Susie could not disembark from the Ventura with the rest of the passengers. She, the only Chinese passenger on the ship, was detained at the Angel Island Immigration Station, whose exclusionary policies targeted at incoming “Orientals” had reached a tense climax that year. Wives and children were ruthlessly interrogated for hours to prove their legitimate blood relations to previous arrivals; single men were sent back to their countries of origin in high volumes. However, because of her friendship with a saloon waiter on the ship, Susie’s stay on Angel Island was short. The saloon waiter took Susie in hand, “flashed his badge,” and took her to the heads of the lines of each immigration department. When asked her reason for coming to the United States, Susie answered, “for pleasure.”
Susie was met by Kow Young (he renamed himself John Kent to facilitate American business activity) and his sister-in-law, Mary. Susie liked John Kent “well enough,” and they were married the next day at the courthouse.
Fast forward to the 1930’s: John Kent and Susie ran a restaurant in Oakland Chinatown, Asia Low, and were raising two daughters, Norma and Elfreda. (Their firstborn son, Arnold, died in infancy.) Asia Low’s sales staggered to untenable lows during the Depression. Even with “supplemental income” during a demand-heavy Prohibition, their store struggled to turn profits.
But Susie still gave her daughters everything she never got as a child. Susie always loved music but did not have the chance to develop her curiosities. Atypical in the Chinese community, Susie gave her daughters both piano and dancing lessons. Imagine two girls from Oakland Chinatown tap-dancing in a radio competition!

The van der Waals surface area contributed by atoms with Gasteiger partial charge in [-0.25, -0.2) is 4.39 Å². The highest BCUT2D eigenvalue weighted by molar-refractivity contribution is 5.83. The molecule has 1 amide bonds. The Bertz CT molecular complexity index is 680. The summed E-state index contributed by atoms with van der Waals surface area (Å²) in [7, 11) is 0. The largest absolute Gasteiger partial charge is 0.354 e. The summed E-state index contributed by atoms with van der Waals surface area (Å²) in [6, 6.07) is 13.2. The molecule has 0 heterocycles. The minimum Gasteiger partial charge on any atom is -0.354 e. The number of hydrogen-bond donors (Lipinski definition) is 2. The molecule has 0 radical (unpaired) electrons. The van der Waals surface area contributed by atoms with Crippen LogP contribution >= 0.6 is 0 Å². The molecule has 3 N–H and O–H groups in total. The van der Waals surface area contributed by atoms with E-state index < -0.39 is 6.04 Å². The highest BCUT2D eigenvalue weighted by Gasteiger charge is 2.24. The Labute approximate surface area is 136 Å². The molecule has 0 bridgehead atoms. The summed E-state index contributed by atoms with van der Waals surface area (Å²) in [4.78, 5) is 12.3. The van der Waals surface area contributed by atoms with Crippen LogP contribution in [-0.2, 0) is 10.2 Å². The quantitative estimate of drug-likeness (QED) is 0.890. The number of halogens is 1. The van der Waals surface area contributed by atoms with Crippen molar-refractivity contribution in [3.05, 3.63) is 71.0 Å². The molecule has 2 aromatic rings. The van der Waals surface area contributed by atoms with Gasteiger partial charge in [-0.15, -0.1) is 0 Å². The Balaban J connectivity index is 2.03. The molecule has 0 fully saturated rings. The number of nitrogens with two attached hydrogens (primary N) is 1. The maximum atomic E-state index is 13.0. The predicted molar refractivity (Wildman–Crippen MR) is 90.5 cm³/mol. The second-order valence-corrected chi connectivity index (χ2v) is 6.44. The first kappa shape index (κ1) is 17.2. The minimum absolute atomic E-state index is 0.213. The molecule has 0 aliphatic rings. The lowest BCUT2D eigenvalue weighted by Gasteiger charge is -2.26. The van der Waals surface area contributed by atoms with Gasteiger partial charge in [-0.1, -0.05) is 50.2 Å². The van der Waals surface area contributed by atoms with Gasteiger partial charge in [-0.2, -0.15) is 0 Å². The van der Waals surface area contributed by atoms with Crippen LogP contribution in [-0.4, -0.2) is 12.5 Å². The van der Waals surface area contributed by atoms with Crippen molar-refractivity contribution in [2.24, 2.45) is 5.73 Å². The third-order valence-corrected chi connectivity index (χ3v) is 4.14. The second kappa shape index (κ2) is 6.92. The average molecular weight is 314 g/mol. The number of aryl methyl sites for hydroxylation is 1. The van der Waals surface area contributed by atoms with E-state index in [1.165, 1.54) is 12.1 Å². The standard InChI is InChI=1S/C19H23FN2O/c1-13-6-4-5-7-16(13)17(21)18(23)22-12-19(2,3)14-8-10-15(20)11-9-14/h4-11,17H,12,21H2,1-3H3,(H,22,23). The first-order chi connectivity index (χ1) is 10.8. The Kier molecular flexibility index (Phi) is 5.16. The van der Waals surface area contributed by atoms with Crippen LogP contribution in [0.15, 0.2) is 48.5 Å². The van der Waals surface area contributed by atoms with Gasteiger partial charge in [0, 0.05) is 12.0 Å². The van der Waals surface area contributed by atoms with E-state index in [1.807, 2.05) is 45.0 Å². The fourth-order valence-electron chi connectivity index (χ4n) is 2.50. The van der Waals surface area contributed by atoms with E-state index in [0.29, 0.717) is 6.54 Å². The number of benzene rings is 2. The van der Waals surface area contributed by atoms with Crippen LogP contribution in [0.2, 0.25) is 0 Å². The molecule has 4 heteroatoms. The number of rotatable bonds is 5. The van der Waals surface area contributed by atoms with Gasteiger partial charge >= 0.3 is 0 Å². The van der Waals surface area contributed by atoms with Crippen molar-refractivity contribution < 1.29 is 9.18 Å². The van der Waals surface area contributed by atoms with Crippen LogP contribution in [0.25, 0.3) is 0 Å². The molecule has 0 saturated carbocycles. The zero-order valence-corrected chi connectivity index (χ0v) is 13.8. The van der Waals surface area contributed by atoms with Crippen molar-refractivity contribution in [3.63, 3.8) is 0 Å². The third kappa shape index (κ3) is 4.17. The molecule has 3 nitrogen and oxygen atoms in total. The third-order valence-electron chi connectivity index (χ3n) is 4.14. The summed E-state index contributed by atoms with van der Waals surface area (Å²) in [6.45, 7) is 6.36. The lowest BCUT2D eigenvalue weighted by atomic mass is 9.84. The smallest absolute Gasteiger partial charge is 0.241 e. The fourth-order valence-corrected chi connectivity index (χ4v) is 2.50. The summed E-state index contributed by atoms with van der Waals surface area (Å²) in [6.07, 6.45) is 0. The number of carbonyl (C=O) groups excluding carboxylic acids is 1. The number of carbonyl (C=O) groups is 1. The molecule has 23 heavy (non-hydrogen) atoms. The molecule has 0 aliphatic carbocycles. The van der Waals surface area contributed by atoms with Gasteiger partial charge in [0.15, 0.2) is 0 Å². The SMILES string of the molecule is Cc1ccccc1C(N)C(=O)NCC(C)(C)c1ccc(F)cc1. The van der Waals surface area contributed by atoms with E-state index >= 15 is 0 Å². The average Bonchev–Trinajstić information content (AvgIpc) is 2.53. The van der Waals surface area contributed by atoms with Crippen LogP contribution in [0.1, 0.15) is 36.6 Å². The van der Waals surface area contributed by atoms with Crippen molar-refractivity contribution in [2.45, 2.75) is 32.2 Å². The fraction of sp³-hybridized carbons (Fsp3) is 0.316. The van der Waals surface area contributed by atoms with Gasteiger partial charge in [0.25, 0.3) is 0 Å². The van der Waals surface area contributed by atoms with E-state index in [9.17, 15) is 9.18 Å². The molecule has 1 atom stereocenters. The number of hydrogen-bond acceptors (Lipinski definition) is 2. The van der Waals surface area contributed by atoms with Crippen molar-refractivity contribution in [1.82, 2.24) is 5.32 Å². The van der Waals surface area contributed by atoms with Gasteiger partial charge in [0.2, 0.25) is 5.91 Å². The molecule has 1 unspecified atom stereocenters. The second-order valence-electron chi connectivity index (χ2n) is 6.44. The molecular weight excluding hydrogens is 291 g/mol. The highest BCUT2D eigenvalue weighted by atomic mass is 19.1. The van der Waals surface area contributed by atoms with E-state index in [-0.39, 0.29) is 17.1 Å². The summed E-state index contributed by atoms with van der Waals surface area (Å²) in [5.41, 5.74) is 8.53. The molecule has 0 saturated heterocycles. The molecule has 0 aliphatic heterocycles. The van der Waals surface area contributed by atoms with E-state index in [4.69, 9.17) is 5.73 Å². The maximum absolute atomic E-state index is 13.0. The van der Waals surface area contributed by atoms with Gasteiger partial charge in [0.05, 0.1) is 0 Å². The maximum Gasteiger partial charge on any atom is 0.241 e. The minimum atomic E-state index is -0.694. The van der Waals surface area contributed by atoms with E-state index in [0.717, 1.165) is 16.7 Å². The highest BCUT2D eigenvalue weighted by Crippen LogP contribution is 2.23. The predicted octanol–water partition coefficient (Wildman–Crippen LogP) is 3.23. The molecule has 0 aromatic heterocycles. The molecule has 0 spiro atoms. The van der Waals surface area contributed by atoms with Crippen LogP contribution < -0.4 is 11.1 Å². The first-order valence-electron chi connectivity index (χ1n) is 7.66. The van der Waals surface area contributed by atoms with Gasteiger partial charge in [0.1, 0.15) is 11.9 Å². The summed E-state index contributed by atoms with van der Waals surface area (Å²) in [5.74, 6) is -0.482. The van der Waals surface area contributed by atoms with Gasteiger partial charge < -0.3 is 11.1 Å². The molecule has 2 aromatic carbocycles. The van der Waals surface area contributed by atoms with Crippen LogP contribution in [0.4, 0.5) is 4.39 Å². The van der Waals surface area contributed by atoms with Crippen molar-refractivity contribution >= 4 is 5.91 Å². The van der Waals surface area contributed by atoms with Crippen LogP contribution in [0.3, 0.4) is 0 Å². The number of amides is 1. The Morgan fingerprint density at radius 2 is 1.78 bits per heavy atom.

Although working at the restaurant was dirty and hard labor, Susie enjoyed following the fashions of the time outside of work. She not only opted for the rich-looking draped dresses or the exquisitely tailored jackets on colder days, but she loved to accessorize as well. Susie sported short hair styles such as the “finger wave” and the “bob,” along with the country’s Second Wave feminists. Susie matured from princess, to queen.
Some people today still remember Susie, because her western clothes and ways were unusual in Oakland Chinatown. Because of immigration restrictions barring Chinese women and children in the early 20th century, Oakland Chinatown and its San Francisco counterpart evolved into bachelor’s societies. Women felt stranded. They were less likely to acquire the lingual skills needed for forays into the rest of the city. The 12th Street border of Chinatown marked the edge of their world. But because she was educated and widely respected, Susie became a bridge for many of the other families, helping them communicate, read and write in English. She served her role as a community matriarch well into her later years.
While Susie had been an undisciplined student herself, she valued reading and education. She sent her two daughters, Norma and Elfreda, to the University of California, Berkeley where they both became teachers. Susie’s grandchildren, Sue, Joanne, Madeleine, Dave and Larry, read together with their grandmother, huddled in bed, and were amused by her Australian accent. Susie gave them books as Christmas and birthday gifts, which were always inscribed with a personal message. The grandchildren fondly called her “Bobbee,” a phonetic interpretation of the Loong Doo word for “grandma.”
Susie would return to visit her family in Brisbane, Australia as a matriarch and queen. Susie Sue Tin died in Oakland in February 1988, one week before her 90th birthday. She had lived her adventure.